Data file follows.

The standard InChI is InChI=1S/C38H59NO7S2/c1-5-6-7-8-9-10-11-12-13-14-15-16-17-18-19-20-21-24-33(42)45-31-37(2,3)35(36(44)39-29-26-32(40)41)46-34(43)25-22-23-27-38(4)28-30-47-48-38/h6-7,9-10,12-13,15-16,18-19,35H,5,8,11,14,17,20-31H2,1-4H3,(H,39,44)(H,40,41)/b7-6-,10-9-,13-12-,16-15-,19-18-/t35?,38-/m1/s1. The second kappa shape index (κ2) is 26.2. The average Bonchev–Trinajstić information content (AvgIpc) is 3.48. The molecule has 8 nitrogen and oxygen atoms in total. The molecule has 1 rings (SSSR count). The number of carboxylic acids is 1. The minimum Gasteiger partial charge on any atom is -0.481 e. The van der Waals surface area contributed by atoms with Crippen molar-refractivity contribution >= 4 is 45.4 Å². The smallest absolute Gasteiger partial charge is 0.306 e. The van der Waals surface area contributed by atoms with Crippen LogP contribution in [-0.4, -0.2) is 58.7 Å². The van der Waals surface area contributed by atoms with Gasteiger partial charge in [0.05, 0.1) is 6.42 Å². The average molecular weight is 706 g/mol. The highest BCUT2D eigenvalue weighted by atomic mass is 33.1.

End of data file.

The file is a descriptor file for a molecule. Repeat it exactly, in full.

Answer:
The standard InChI is InChI=1S/C38H59NO7S2/c1-5-6-7-8-9-10-11-12-13-14-15-16-17-18-19-20-21-24-33(42)45-31-37(2,3)35(36(44)39-29-26-32(40)41)46-34(43)25-22-23-27-38(4)28-30-47-48-38/h6-7,9-10,12-13,15-16,18-19,35H,5,8,11,14,17,20-31H2,1-4H3,(H,39,44)(H,40,41)/b7-6-,10-9-,13-12-,16-15-,19-18-/t35?,38-/m1/s1. The second kappa shape index (κ2) is 26.2. The average Bonchev–Trinajstić information content (AvgIpc) is 3.48. The molecule has 8 nitrogen and oxygen atoms in total. The molecule has 1 rings (SSSR count). The number of carboxylic acids is 1. The minimum Gasteiger partial charge on any atom is -0.481 e. The van der Waals surface area contributed by atoms with Crippen molar-refractivity contribution >= 4 is 45.4 Å². The smallest absolute Gasteiger partial charge is 0.306 e. The van der Waals surface area contributed by atoms with Crippen LogP contribution in [-0.4, -0.2) is 58.7 Å². The van der Waals surface area contributed by atoms with Gasteiger partial charge in [0.05, 0.1) is 6.42 Å². The average molecular weight is 706 g/mol. The highest BCUT2D eigenvalue weighted by atomic mass is 33.1.